Notice as well that here the tension is released and the stakes are raised as opposed to the bathetic examples discussed under Mangos-In-Syrup where the tension was released and the stakes were lowered. The former is of much more use for sit-coms or comedy movies, whereas the latter can be used more safely with sketch comedy.

The Why of Funny #1: King-Fall-Over

Posted on June 30th, 2011 in Culture | 2 Comments »

If a meek old lady falls over, we rush to her aid, but if a boorish and arrogant king falls over, we laugh uproariously. The old lady has no status to lose, but the sight of the king suddenly stripped of his status is the oldest joke in the world (probably).

Although status is related to wealth, class, beauty etc it is independent of all of these. There exists high and low status behaviour and people who are naturally high or low status, but these things are not fixed. Although status may be illuminated by dialogue, it is principally something that people do, so it is easy to see even in a foreign language. Great stories, whether their tone is dramatic or comic, will almost always involve status transactions and – if well-acted – these will be apparent whether one can hear the dialogue or not.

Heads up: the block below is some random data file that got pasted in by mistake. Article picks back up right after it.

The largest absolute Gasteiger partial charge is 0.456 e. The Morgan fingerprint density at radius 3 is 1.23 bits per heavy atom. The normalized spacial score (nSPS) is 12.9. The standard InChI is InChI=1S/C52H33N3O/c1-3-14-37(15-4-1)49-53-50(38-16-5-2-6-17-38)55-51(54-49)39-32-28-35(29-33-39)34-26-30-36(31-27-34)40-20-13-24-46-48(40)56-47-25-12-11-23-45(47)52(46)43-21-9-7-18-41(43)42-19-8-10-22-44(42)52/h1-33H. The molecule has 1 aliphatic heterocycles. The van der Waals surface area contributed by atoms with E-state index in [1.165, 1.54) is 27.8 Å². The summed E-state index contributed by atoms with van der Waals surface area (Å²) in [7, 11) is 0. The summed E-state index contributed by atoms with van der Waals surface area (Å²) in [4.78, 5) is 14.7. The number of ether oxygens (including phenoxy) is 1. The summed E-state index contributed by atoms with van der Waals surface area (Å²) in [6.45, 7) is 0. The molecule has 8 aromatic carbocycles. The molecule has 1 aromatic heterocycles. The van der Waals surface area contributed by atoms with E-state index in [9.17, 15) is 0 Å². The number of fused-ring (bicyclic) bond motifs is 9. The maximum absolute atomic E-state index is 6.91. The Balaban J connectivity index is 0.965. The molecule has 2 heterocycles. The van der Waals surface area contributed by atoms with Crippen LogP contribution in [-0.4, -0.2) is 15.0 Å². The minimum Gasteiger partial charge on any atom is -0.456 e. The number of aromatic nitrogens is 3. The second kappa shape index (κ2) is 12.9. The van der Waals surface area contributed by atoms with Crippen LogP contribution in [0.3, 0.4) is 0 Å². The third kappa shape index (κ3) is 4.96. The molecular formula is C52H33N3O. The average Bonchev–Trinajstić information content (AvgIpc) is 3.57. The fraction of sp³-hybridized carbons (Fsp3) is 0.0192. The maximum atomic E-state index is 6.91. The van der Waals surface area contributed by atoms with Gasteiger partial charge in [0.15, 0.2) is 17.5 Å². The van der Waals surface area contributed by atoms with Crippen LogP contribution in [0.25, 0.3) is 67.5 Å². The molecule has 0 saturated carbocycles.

Nervously preparing for a boxing match, Charlie Chaplin helps himself to the previous boxer’s lucky charms and visibly grows in confidence. When the previous boxer is brought back into the dressing room on a stretcher, Charlie’s confidence evaporates instantly, and he furiously tries to rid himself of the trinkets he has stolen (City Lights).

The opposite is also (sometimes) true. When, in Steamboat Bill Jr, the side of a house falls on Buster Keaton, a perfectly-placed window saving him from extinction, his failure to lose status as expected is also funny (adding both Saw-It-Coming and Oh-I-See to the mix).

As a rough rule of thumb, sudden changes of status will be funny (especially drops in status), whereas sustained changes of status will be dramatic (Macbeth’s gradual descent from noble warrior to suicidal lunatic). Big status gaps will be funny (Blackadder and Baldrick) whereas small status gaps will be dramatic (Josh and Toby on The West Wing).

Having characters shift status in reaction to events is a part of the general principle of storytelling that characters are affected by the events of the story. Balancing this principle of storytelling with comedy needs of Just-A-Flesh-Wound is one of the hardest things to get right. Too much emphasis on Just-A-Flesh-Wound generates superficial comedy that will likely not travel well. Too much emphasis on King-Fall-Over and the general principle of characters being affected can tip a comedy into drama or leave an audience unduly disturbed at the implications of what is being depicted. The romance between Tim and Dawn in The Office has a character depth that the superficial zingers of (especially early episodes of) Will and Grace can’t match; but some later episodes of Friends were criticised for being amusing soap opera rather than laugh-out-loud sit com.

Status can be employed for comic effect in (at least) the following ways…

  • Sudden drops in status.